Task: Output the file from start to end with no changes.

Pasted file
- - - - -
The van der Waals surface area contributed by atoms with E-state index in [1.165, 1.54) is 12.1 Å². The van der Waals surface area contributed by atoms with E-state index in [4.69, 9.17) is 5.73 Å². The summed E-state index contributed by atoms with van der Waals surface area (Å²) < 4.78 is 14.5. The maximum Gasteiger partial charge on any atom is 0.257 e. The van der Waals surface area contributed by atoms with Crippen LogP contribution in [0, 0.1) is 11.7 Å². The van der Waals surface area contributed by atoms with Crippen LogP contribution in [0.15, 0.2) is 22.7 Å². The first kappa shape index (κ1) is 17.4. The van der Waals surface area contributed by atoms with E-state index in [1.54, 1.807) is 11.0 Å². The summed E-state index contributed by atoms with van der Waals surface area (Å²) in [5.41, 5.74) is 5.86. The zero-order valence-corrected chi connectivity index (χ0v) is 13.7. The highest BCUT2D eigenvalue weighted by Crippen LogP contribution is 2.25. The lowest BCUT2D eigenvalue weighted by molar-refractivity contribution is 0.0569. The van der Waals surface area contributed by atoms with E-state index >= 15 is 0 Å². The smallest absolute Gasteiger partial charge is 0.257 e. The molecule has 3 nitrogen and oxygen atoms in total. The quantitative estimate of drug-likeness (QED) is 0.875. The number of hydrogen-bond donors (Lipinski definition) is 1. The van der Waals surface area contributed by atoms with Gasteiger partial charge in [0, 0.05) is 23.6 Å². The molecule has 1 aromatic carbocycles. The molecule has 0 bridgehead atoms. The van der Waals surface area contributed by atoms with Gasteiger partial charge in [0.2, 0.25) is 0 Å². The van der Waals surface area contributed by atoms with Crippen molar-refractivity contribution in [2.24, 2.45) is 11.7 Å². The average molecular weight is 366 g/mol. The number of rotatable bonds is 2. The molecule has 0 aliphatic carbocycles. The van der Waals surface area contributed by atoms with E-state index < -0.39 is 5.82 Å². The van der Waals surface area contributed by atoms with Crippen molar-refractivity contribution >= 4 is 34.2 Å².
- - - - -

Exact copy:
The van der Waals surface area contributed by atoms with E-state index in [1.165, 1.54) is 12.1 Å². The van der Waals surface area contributed by atoms with E-state index in [4.69, 9.17) is 5.73 Å². The summed E-state index contributed by atoms with van der Waals surface area (Å²) < 4.78 is 14.5. The maximum Gasteiger partial charge on any atom is 0.257 e. The van der Waals surface area contributed by atoms with Crippen LogP contribution in [0, 0.1) is 11.7 Å². The van der Waals surface area contributed by atoms with Crippen LogP contribution in [0.15, 0.2) is 22.7 Å². The first kappa shape index (κ1) is 17.4. The van der Waals surface area contributed by atoms with E-state index in [1.54, 1.807) is 11.0 Å². The summed E-state index contributed by atoms with van der Waals surface area (Å²) in [5.41, 5.74) is 5.86. The zero-order valence-corrected chi connectivity index (χ0v) is 13.7. The highest BCUT2D eigenvalue weighted by Crippen LogP contribution is 2.25. The lowest BCUT2D eigenvalue weighted by molar-refractivity contribution is 0.0569. The van der Waals surface area contributed by atoms with E-state index >= 15 is 0 Å². The smallest absolute Gasteiger partial charge is 0.257 e. The molecule has 3 nitrogen and oxygen atoms in total. The quantitative estimate of drug-likeness (QED) is 0.875. The number of hydrogen-bond donors (Lipinski definition) is 1. The van der Waals surface area contributed by atoms with Gasteiger partial charge in [0, 0.05) is 23.6 Å². The molecule has 1 aromatic carbocycles. The molecule has 0 bridgehead atoms. The van der Waals surface area contributed by atoms with Gasteiger partial charge in [0.2, 0.25) is 0 Å². The van der Waals surface area contributed by atoms with Crippen molar-refractivity contribution in [2.24, 2.45) is 11.7 Å². The average molecular weight is 366 g/mol. The number of rotatable bonds is 2. The molecule has 0 aliphatic carbocycles. The van der Waals surface area contributed by atoms with E-state index < -0.39 is 5.82 Å². The van der Waals surface area contributed by atoms with Crippen molar-refractivity contribution >= 4 is 34.2 Å².